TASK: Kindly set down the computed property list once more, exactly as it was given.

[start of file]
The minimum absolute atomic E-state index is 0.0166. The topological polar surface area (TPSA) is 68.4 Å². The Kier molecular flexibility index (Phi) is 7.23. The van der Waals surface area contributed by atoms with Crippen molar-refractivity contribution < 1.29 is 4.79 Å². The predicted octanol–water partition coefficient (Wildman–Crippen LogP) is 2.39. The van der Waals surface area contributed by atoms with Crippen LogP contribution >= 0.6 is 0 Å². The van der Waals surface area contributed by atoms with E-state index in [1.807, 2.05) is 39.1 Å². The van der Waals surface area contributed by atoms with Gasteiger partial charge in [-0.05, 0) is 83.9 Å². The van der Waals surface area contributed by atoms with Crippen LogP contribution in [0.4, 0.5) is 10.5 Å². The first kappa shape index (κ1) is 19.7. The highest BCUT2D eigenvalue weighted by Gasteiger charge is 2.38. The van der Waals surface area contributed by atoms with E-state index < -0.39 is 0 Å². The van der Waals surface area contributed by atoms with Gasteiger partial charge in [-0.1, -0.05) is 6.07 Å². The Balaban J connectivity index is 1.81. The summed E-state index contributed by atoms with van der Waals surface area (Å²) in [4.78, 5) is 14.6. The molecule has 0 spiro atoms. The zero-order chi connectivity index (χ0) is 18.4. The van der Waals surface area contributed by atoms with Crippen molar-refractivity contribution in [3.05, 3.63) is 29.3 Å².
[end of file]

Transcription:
The minimum absolute atomic E-state index is 0.0166. The topological polar surface area (TPSA) is 68.4 Å². The Kier molecular flexibility index (Phi) is 7.23. The van der Waals surface area contributed by atoms with Crippen molar-refractivity contribution < 1.29 is 4.79 Å². The predicted octanol–water partition coefficient (Wildman–Crippen LogP) is 2.39. The van der Waals surface area contributed by atoms with Crippen LogP contribution >= 0.6 is 0 Å². The van der Waals surface area contributed by atoms with E-state index in [1.807, 2.05) is 39.1 Å². The van der Waals surface area contributed by atoms with Gasteiger partial charge in [-0.05, 0) is 83.9 Å². The van der Waals surface area contributed by atoms with Crippen LogP contribution in [0.4, 0.5) is 10.5 Å². The first kappa shape index (κ1) is 19.7. The highest BCUT2D eigenvalue weighted by Gasteiger charge is 2.38. The van der Waals surface area contributed by atoms with E-state index < -0.39 is 0 Å². The van der Waals surface area contributed by atoms with Gasteiger partial charge in [-0.1, -0.05) is 6.07 Å². The Balaban J connectivity index is 1.81. The summed E-state index contributed by atoms with van der Waals surface area (Å²) in [4.78, 5) is 14.6. The molecule has 0 spiro atoms. The zero-order chi connectivity index (χ0) is 18.4. The van der Waals surface area contributed by atoms with Crippen molar-refractivity contribution in [3.05, 3.63) is 29.3 Å².